The Common Good

Take From Me These Myths: A Prayer

Good and gracious God,

Today, like the rest of the world, 
when I woke I wrapped myself in myths. 
They are comfortable and warming in what can seem like such a cold world. 
Yes, they are old and worn but they are familiar 
and even the most fashion forward find comfort in this thread-worn garb. 

They tell me that while it may not be fair
that 1,600 children die from hunger everyday,
I can do nothing about it.

They silence my own judgment of myself
when I put a quarter in the cup of a homeless man
as I walk on by the lack in his life
to live into the abundance of mine.

They tell me that the rich shall inherit the Earth,
and that they will be beneficent rulers.
The myths that I wear tell me
that giving to the rich is better than giving to those in need,
so we as a nation heap blessings upon the rich
expecting 'trickle down' to make it rain on those of us below.
Yet, we remain drenched in our inability 
to pay the rent,
pay for college,
save for the future...
at times, even believe we have much of a future.

So, today, like the rest of the world, when I woke I wrapped myself in myths. 
They are comfortable and warming in what can seem like such a cold world. 
Yes, they are old and worn but they are familiar 
and even the most fashion forward find comfort in this thread-worn garb. 

They tell me that violence, while abhorrent, 
is inescapable, a part of the reality of life - 
that violence is the path we must travel to find peace.
Religion reinforces this myth of Redemptive Suffering
suggesting that suffering builds character,
that you, O God, won't give us more than we can handle,
ignoring the realities of the families who have survived
the loss of loved ones through violent acts:
War, Domestic Violence, Gang Violence, suicide.

Even in the names we use,
we see how we believe this myth:
The world calls one of humanity's most violent acts 
The Holocaust, which means 'sacrifice by fire,'
Suggesting that there might be something good 
or even of God in it.
Those whose lives it destroyed call it
Ha Shoa — the calamity.

So, I wrap myself in myths. 
They are comfortable and warming in what can seem like such a cold world. 
Yes, they are old and worn but they are familiar 
and even the most fashion forward find comfort in this thread-worn garb.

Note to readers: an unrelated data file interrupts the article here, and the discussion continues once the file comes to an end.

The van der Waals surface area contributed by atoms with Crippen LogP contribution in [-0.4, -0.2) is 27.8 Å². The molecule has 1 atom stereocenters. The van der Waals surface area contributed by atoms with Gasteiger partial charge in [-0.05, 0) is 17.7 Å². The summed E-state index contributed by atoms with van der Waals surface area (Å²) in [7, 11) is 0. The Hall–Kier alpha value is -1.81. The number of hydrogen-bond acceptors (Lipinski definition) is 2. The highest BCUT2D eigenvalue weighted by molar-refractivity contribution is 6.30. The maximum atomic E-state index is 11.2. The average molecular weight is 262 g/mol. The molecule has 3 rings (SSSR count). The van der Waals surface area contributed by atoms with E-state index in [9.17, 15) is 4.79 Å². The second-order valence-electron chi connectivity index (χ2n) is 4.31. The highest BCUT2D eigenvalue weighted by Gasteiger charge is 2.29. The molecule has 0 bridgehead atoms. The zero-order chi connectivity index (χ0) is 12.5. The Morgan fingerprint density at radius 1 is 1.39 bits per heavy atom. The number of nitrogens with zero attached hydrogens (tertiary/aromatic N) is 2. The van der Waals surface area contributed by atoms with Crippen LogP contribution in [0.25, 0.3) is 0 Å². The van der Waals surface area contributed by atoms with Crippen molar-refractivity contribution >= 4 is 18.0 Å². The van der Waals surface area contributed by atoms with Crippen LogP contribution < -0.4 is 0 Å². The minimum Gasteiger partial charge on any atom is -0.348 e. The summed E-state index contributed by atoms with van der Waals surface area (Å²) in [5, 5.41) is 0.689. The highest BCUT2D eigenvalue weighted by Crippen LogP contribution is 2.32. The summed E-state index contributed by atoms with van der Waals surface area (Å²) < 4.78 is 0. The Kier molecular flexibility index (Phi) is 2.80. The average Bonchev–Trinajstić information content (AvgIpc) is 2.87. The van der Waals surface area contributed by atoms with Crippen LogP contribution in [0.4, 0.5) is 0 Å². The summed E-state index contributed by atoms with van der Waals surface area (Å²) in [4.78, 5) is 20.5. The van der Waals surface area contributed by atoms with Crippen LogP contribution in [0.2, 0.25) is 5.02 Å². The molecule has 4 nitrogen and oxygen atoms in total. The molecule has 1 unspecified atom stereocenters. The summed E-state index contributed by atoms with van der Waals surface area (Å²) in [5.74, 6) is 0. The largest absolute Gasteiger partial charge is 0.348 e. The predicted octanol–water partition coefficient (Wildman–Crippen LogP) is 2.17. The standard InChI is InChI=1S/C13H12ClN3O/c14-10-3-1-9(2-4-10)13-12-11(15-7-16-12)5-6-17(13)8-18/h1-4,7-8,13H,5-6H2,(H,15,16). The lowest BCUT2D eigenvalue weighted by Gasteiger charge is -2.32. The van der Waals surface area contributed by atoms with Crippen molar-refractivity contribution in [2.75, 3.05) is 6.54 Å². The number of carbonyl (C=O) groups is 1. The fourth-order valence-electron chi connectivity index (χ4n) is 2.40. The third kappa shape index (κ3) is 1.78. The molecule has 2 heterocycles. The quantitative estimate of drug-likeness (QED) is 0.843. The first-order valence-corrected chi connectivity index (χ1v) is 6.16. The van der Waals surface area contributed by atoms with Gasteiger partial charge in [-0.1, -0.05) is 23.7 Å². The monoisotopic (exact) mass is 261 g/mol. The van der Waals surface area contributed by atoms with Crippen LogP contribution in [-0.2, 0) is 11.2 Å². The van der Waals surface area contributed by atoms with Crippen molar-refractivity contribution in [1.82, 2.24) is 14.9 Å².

They tell me that the least of these deserve what they get,
that “But for the grace of God, there go I,”
believing that somehow God's grace falls more abundantly on me.

They tell me that I must shut off who God created me to be
and live into the image the world expects of me
because who I am on the inside won't be accepted on the outside.

They tell me that some are created more equal in God's eyes
and don't deserve the same rights as the rest of us
that they should be punished for being their own unique reflection of their Creator.

Loving God, 
take from me this earthly garb,
for not only are they old and thread-worn...
but they reek.
They stink of the stench of power, money and greed.
They have the foul odor of prestige, self-importance and control.
They fill my nostrils with an offensive aroma
that smacks of a history of abuse, belittlement and pain.
They exude with the suffering they let me ignore.
They ooze with the memories of the blood that has been lost.
They smell to high heaven and point to my complicity
in the lies of this world.

Redeeming God,
take these Robes of Myth from me
and let me walk naked through this world if I must,
but I wish to walk through it blindly no longer.
I wish to breathe in the brilliance of creation 
and leave behind the stinking myths of humanity.

Help me, my God.
Free me, my God.

Help us, O God.
Free us.

Amen.

Mark Sandlin currently serves as the minister at Vandalia Presbyterian Church in Greensboro, NC. He received his M. Div. from Wake Forest University's School of Divinity and has undergraduate degrees in Business Administration and English with a minor in Computer Science. He's an ordained minister in the PC(USA) and a self-described progressive.

Image: Headless sculpture ancient goddess Nike and vandalized statue of heroic figure in the abandoned studio of sculptor Nikolaos Pavlopoulos in Athens Greece, February 3, 2012. Photo by dimitris_k/shutterstock. 

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